On this lovely Valentines day, the Atlanta Braves signed 34 year old Chris Stewart to a major league deal with an invite to Spring Training.
Stewart is a catcher who has spent his time in the higher parts of the minor leagues and bounced between a few major league teams, but spent 3 years with the New York Yankees and 4 years with the Pittsburgh Pirates.
What surprised me when doing some research into Stewart is that he was among one of the leagues top pitch framing catchers for the past several years:
Stewart’s framing rankings since 2011:
- 2011 – 9th overall
- 2012 – 8th overall
- 2013 – 2nd overall, only behind Jonathan Lucroy
- 2014 – 20th overall
- 2015 – 26th overall
- 2016 – 103rd overall
- 2017 – 12th overall
2013 was the only season in which he played more than 100 games, and that was the season in which he placed 2nd in pitch framing. However, Chris Stewart reminds me of modern day Martin Maldonado of the Los Angeles Angels, and a bit of Tyler Flowers.
Why do I make these comparisons?
I say this because Stewart can frame like Flowers and Maldonado, but cannot hit like Flowers or throw runners out like Maldonado.
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All three can frame a baseball, but Stewart cannot produce much at the plate, which is why I compare a part of him to Maldonado. Where Stewart and Maldonado differentiate is with the percentage of runners caught stealing at Maldonado is significantly better than Stewart.
This is also an area where Stewart and Flowers have some similarities. Stewart’s lifetime %CS (% caught stealing) is 29%, which is just above the league average (27-28%) while Flowers’ lifetime %CS is 23% – below league average. Maldonado’s lifetime %CS is 36%, which is 2% better than Buster Posey.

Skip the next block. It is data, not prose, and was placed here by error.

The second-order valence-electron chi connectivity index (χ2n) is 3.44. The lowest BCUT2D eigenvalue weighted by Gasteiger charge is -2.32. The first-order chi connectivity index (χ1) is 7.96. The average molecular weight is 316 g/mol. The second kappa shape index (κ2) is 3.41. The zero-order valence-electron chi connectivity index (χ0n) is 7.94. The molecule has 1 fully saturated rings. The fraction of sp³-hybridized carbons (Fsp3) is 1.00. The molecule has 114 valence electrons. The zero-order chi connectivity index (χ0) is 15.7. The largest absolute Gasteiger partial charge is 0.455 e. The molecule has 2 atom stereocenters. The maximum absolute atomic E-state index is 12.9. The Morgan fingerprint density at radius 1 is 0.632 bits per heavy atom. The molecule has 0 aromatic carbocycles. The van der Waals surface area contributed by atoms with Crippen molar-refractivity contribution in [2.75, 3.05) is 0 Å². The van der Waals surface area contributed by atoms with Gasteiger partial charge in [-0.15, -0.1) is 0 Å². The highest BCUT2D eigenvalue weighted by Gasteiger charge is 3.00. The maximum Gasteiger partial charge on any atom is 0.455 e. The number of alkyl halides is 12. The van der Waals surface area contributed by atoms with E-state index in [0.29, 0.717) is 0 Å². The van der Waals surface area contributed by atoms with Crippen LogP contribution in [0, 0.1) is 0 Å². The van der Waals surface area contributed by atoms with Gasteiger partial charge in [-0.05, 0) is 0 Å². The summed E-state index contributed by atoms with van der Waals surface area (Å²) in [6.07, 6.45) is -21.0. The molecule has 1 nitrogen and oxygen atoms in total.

This being said, Stewart can frame a baseball, but he can’t produce much at the plate and is average when throwing runners out.
Did we mention that Stewart is not much of a threat at the plate?
Stewart’s lifetime slash line in the majors is .230/.298/.293/.590 while his lifetime slash line in the minors is .257/.311/.359/.690.
It seems that Stewart insisted on being brought onto the 40-man roster, and this major league deal makes that happen. However, the flip side is that the $575,000 deal is not guaranteed. That part is a bit unusual.
This allows the Braves to cut ties with Stewart – which is probably their plan – without having to give him the full year’s salary, though there are termination points – 30 and 45 days prior to Opening Day – at which part of the contract will be payable.
If he happens to make the team coming out of Spring Training, then the money becomes guaranteed.
How do the Braves plan to use Stewart?
Stewart’s purpose is more than likely just to add depth to the roster until Acuna gets promoted. Stewart may start out on the big league roster as a bench piece, but will more than likely swap places with Acuna on the Gwinnett roster sometime in April… if he’s good with staying a Brave in some capacity.
Having an veteran catcher with a feasible amount of MLB service time will be a good thing for the Braves in 2018 as he gets to show some of the young catchers in organization ‘how it’s done’.